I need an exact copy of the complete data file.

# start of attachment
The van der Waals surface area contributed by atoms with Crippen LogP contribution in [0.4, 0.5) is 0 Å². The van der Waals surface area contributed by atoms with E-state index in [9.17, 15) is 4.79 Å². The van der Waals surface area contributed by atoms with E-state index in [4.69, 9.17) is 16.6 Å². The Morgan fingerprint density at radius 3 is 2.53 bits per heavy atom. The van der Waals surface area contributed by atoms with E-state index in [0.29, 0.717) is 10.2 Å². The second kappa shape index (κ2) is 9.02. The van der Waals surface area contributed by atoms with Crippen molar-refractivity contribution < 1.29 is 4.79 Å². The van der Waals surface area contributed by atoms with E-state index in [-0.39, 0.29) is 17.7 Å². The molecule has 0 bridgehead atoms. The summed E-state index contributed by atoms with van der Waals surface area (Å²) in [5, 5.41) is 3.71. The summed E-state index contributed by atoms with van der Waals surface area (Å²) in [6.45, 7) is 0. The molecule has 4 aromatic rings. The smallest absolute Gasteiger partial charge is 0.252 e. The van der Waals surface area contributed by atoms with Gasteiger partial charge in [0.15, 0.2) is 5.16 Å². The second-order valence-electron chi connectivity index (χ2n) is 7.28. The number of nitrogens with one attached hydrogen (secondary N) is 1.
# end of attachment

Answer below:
The van der Waals surface area contributed by atoms with Crippen LogP contribution in [0.4, 0.5) is 0 Å². The van der Waals surface area contributed by atoms with E-state index in [9.17, 15) is 4.79 Å². The van der Waals surface area contributed by atoms with E-state index in [4.69, 9.17) is 16.6 Å². The Morgan fingerprint density at radius 3 is 2.53 bits per heavy atom. The van der Waals surface area contributed by atoms with E-state index in [0.29, 0.717) is 10.2 Å². The second kappa shape index (κ2) is 9.02. The van der Waals surface area contributed by atoms with Crippen molar-refractivity contribution < 1.29 is 4.79 Å². The van der Waals surface area contributed by atoms with E-state index in [-0.39, 0.29) is 17.7 Å². The molecule has 0 bridgehead atoms. The summed E-state index contributed by atoms with van der Waals surface area (Å²) in [5, 5.41) is 3.71. The summed E-state index contributed by atoms with van der Waals surface area (Å²) in [6.45, 7) is 0. The molecule has 4 aromatic rings. The smallest absolute Gasteiger partial charge is 0.252 e. The van der Waals surface area contributed by atoms with Gasteiger partial charge in [0.15, 0.2) is 5.16 Å². The second-order valence-electron chi connectivity index (χ2n) is 7.28. The number of nitrogens with one attached hydrogen (secondary N) is 1.